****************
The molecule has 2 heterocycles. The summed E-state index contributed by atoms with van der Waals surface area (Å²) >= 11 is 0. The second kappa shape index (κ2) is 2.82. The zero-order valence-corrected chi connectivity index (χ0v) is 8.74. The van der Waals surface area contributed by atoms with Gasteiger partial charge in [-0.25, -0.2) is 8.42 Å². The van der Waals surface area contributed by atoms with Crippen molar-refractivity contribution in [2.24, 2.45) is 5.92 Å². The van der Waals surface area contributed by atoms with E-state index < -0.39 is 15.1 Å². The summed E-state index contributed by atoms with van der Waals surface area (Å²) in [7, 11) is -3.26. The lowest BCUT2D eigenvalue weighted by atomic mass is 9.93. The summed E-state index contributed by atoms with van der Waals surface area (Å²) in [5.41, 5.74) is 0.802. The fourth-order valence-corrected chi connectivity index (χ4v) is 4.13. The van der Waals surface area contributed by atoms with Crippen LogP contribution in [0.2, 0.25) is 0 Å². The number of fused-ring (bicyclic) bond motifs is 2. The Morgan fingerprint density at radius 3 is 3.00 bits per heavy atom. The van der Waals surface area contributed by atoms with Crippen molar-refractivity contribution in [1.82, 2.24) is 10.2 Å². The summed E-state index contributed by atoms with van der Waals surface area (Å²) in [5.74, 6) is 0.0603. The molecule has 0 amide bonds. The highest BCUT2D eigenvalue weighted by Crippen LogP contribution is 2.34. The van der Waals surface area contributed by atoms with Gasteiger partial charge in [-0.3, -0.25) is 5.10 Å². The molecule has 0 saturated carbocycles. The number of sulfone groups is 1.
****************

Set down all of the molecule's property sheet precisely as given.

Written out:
The molecule has 2 heterocycles. The summed E-state index contributed by atoms with van der Waals surface area (Å²) >= 11 is 0. The second kappa shape index (κ2) is 2.82. The zero-order valence-corrected chi connectivity index (χ0v) is 8.74. The van der Waals surface area contributed by atoms with Gasteiger partial charge in [-0.25, -0.2) is 8.42 Å². The van der Waals surface area contributed by atoms with Crippen molar-refractivity contribution in [2.24, 2.45) is 5.92 Å². The van der Waals surface area contributed by atoms with E-state index < -0.39 is 15.1 Å². The summed E-state index contributed by atoms with van der Waals surface area (Å²) in [7, 11) is -3.26. The lowest BCUT2D eigenvalue weighted by atomic mass is 9.93. The summed E-state index contributed by atoms with van der Waals surface area (Å²) in [5.41, 5.74) is 0.802. The fourth-order valence-corrected chi connectivity index (χ4v) is 4.13. The van der Waals surface area contributed by atoms with Crippen LogP contribution in [0.2, 0.25) is 0 Å². The number of fused-ring (bicyclic) bond motifs is 2. The Morgan fingerprint density at radius 3 is 3.00 bits per heavy atom. The van der Waals surface area contributed by atoms with Crippen molar-refractivity contribution in [1.82, 2.24) is 10.2 Å². The summed E-state index contributed by atoms with van der Waals surface area (Å²) in [5.74, 6) is 0.0603. The molecule has 0 amide bonds. The highest BCUT2D eigenvalue weighted by Crippen LogP contribution is 2.34. The van der Waals surface area contributed by atoms with Gasteiger partial charge in [-0.3, -0.25) is 5.10 Å². The molecule has 0 saturated carbocycles. The number of sulfone groups is 1.